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Title: Polymicrogyric cortex may predispose to seizures via abnormal network topology: an fMRI connectomics study
Austin Authors: Sethi, Moksh ;Pedersen, Mangor;Jackson, Graeme D 
Affiliation: Austin Health, Heidelberg, Victoria, Australia
The Florey Institute of Neuroscience and Mental Health, Austin Health, Heidelberg, Victoria, Australia
Florey Department of Neuroscience and Mental Health, The University of Melbourne, Parkville, Victoria, Australia
Department of Neurology, Austin Health, Heidelberg, Victoria, Australia
Issue Date: Mar-2016 2016-01-14
Publication information: Epilepsia 2016; 57(3): e64-68
Abstract: Polymicrogyria is a significant malformation of cortical development with a high incidence of epilepsy and cognitive deficits. Graph theoretic analysis is a useful approach to studying network organization in brain disorders. In this study, we used task-free functional magnetic resonance imaging (fMRI) data from four patients with polymicrogyria and refractory epilepsy. Gray matter masks from structural MRI data were parcellated into 1,024 network nodes. Functional “connectomes” were obtained based on fMRI time series between the parcellated network nodes; network analysis was conducted using clustering coefficient, path length, node degree, and participation coefficient. These graph metrics were compared between nodes within polymicrogyric cortex and normal brain tissue in contralateral homologous cortical regions. Polymicrogyric nodes showed significantly increased clustering coefficient and characteristic path length. This is the first study using functional connectivity analysis in polymicrogyria—our results indicate a shift toward a regular network topology in polymicrogyric nodes. Regularized network topology has been demonstrated previously in patients with focal epilepsy and during focal seizures. Thus, we postulate that these network alterations predispose to seizures and may be relevant to cognitive deficits in patients with polymicrogyria.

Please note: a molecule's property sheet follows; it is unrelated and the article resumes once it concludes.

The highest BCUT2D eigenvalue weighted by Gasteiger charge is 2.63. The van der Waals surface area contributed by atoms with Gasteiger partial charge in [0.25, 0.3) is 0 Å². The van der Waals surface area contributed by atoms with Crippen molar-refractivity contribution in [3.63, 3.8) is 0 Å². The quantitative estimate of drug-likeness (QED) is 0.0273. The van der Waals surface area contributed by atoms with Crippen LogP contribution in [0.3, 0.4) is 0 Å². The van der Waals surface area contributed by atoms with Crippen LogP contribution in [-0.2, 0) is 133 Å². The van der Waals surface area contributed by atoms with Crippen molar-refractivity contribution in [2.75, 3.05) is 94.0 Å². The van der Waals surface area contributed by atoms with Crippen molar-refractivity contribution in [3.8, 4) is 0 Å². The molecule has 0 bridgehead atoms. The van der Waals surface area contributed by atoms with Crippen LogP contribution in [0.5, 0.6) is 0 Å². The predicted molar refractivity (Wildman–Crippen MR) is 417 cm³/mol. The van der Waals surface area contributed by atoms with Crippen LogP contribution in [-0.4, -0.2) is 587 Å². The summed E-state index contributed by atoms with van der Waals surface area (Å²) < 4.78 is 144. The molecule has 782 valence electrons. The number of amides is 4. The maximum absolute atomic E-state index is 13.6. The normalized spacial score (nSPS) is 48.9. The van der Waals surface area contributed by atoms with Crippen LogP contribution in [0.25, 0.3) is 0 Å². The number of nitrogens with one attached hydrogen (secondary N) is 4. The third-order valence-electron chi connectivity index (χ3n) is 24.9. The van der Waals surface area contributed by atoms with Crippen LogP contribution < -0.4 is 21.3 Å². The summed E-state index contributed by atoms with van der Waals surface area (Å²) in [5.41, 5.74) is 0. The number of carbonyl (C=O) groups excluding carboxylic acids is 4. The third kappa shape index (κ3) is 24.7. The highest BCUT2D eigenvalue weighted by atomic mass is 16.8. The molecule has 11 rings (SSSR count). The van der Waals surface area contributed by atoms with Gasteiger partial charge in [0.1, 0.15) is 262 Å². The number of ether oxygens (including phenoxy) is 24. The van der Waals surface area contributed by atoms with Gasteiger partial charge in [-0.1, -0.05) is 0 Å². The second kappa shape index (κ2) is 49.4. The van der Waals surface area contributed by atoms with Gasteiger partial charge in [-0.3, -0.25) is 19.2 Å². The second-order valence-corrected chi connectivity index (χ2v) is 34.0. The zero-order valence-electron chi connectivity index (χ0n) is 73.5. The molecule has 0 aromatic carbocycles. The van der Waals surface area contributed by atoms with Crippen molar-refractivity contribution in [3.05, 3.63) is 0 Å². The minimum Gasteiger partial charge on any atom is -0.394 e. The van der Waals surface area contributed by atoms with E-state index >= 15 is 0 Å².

DOI: 10.1111/epi.13304
PubMed URL:
Type: Journal Article
Subjects: Cortical malformations
Focal epilepsy
Graph theory
Resting state functional connectivity
Appears in Collections:Journal articles

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